A Tour of the Ten Trigs of Bath

I set off with running buddies, Ian Trussler and Dave Jones at around 10:00 on 7th May. Dave had been planning to do a circumnavigation of the ‘green belt’ around Bath, visiting 10 trig points and covering 25+ miles, for a while. Those of you who know Bath will know it’s pretty hilly (it’s supposedly built on 7 hills, something claimed for many cites to emulate the 7 hills of Rome).

The route is a mixture of rural trails, quiet roads and some suburbs. It seems to have developed into an unofficial ‘challenge’ route, but I can’t find anything online about it, so it’s still pretty low key.

The weather when we set off was pretty awful; gloomy with light rain, although quite mild. We were expecting plenty of mud underfoot after our super wet April. Once we’d got out of the car and changed into our running shoes (Vivobarefoot Neo Trail for me), as usual in bad weather, I was raring to go just to get warm!

It rained steadily, although not too hard for the first 2 hours or so of our run. Because the Neo Trails are water resistant, my feet felt quite dry for a surprising amount of time: it wasn’t until we ploughed through a field full of long, wet grass that my shoes got properly soaked.

The mud wasn’t as bad as I expected: there were only a few really sloppy places around gates where livestock congregated.

The weather steadily cleared after the first couple of hours. Although it stayed fairly cloudy and we got the odd spot of rain, we also had some sun and I was shocked to be able to see the Westbury White Horse, approximately 16 miles away from the viewpoint on Prospect Stile, near Bath Racecourse. I think we could just make out the White Horse on Roundway Hill, near Devizes later on too, which is even further away.

I wasn’t really bothered about actually seeing or touching all of the trigs, which is just as well, as some have no right of way next to them or are in dense undergrowth! We spent some time faffing about finding the ones we could get to, which was good fun.

We did however get properly lost in the valley to the west of the A46, Bath to Stroud road. I can’t find a name on the OS maps for what is actually a compact complex of valleys leading into the Avon, bounded to the north by the A420 Chippenham to Bristol road. I’ve often admired the beautiful combes to my west as I’ve driven up the A46, so it was a wonderful place to be lost in.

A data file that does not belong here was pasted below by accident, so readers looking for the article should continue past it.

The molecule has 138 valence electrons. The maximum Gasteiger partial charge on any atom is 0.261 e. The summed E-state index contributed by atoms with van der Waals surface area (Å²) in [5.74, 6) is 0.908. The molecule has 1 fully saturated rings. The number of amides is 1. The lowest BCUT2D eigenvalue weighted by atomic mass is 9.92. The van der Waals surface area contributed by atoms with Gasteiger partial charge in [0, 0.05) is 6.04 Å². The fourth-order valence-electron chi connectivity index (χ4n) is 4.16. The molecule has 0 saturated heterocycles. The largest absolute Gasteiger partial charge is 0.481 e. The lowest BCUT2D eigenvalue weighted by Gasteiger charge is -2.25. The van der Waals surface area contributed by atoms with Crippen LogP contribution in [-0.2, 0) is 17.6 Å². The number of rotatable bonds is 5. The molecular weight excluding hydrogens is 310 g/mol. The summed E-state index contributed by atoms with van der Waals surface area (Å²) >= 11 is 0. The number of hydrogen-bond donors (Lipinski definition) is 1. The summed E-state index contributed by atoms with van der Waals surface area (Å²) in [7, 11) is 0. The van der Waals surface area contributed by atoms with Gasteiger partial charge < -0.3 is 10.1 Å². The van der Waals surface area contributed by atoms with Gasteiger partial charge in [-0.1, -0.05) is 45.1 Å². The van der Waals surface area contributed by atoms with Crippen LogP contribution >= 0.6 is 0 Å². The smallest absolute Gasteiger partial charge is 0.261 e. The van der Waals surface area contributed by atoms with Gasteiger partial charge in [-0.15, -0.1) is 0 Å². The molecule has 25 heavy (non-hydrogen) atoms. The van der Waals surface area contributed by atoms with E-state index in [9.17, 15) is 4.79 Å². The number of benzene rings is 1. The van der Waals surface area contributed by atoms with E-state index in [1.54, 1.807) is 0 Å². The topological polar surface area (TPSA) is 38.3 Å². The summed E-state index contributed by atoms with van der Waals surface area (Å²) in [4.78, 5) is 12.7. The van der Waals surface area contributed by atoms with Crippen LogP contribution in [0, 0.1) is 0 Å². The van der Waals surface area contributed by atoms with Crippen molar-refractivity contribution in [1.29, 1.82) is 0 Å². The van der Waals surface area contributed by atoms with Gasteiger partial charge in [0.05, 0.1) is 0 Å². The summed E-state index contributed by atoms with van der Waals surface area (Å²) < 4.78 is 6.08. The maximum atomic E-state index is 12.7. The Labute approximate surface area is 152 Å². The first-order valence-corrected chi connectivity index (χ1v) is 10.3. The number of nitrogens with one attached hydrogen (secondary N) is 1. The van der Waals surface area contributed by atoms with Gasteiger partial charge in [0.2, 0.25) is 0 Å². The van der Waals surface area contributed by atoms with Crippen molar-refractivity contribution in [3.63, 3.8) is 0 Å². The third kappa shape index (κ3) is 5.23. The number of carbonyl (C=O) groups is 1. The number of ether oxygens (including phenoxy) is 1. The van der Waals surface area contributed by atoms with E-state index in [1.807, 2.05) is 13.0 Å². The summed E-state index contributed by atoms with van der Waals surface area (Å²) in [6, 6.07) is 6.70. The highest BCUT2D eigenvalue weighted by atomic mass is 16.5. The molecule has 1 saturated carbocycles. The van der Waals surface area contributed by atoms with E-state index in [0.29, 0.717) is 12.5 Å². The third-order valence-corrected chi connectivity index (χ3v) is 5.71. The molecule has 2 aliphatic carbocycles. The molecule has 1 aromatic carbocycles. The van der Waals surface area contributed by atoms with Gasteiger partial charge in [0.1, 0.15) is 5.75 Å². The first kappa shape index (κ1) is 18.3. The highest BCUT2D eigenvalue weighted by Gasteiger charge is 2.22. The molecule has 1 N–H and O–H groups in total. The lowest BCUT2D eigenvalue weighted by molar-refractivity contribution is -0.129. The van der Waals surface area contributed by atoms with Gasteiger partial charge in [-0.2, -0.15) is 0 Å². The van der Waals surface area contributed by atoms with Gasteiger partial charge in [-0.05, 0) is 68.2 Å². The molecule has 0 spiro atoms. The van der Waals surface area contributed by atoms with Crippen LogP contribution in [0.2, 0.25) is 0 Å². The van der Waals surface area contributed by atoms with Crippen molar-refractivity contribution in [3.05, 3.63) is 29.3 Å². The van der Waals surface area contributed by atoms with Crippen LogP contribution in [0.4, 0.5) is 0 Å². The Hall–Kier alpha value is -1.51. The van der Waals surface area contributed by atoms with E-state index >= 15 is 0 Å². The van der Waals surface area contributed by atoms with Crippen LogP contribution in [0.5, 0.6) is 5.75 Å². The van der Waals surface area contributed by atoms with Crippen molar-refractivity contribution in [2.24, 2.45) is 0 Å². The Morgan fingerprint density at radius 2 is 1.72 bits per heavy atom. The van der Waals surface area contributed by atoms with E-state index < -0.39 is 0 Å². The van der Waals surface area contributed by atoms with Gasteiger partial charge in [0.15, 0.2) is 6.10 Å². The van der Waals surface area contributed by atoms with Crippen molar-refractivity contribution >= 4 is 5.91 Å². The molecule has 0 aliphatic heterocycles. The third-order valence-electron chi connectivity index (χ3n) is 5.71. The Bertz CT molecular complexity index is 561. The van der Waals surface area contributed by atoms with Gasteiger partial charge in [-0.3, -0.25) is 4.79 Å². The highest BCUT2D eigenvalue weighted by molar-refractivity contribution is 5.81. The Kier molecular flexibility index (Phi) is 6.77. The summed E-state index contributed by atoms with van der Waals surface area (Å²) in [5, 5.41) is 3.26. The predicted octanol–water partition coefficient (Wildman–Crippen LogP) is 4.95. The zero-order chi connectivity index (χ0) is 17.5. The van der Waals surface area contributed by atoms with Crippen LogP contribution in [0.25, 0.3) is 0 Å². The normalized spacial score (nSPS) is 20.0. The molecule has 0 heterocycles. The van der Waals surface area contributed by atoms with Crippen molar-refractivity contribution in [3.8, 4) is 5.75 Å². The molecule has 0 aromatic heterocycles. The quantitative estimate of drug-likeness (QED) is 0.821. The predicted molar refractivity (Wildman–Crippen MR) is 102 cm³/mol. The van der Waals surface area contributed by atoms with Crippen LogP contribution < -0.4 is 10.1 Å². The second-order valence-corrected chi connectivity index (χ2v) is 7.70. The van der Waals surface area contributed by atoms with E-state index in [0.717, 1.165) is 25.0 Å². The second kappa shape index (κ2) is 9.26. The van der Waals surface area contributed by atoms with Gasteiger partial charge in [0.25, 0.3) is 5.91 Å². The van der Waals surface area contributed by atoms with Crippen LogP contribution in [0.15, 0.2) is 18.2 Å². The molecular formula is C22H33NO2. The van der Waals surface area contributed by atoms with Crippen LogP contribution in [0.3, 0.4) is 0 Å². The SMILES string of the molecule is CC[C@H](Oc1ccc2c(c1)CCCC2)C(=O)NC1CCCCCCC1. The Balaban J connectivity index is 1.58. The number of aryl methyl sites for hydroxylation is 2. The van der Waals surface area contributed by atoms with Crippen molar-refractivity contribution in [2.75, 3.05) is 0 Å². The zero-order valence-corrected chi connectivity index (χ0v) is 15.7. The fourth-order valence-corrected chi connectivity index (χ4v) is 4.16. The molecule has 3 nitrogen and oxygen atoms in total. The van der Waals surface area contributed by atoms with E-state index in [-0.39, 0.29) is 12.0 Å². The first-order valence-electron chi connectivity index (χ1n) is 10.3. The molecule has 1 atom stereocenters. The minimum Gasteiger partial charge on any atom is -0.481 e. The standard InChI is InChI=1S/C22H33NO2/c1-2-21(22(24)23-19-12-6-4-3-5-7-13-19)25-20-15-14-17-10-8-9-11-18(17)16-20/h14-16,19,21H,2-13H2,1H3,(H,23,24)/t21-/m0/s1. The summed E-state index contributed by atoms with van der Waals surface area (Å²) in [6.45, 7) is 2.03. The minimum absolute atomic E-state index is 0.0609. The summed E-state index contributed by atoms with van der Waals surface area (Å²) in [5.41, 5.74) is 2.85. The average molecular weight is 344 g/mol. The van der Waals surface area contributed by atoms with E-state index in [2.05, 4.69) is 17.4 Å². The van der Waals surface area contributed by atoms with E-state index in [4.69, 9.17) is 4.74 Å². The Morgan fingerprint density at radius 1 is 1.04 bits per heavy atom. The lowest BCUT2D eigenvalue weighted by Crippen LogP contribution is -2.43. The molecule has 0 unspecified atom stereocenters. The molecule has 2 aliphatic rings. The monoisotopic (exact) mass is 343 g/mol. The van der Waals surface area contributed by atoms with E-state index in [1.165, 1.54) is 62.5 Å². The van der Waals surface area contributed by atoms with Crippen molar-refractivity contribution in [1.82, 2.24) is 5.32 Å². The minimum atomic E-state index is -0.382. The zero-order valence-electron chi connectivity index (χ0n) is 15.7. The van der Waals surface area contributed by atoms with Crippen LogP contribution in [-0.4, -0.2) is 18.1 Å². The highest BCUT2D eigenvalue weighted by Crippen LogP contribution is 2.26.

We ended up going too far north, as far a Tadwick. Once we realised we were lost, we knew we needed to get across to the east side of the main valley, then head south. I’d just finished saying how the valley bottom would be really difficult to cross – fences, dense undergrowth, the small river – when I looked over again and realised that I’d missed a path and footbridge, which were nearly obscured by a large, lone tree in the field below us! We were back on track, ambling along a tiny road in no time.

I’d ran most of the steep climbs, but allowed myself the luxury of walking most of the severe gradients up Little solsbury Hill (as sung about by Peter Gabriel), our penultimate trig, which had fresh breeze blowing over it that chilled me a little.

Our final trig on Banner Down proved troublesome to find, I think because the woodland boundary on it has changed since the map survey. We made a corny gesture of touching it in unison. A downhill through some paddocks and a short road section got us back to the car.

We ran almost 28 miles, and it was the best training run I’ve done for a while 🙂

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One response to “A Tour of the Ten Trigs of Bath

  1. Pingback: Rockin’ the Ridgeway | 3:15 Marathon for Excellent, Pioneers of Sand Dams

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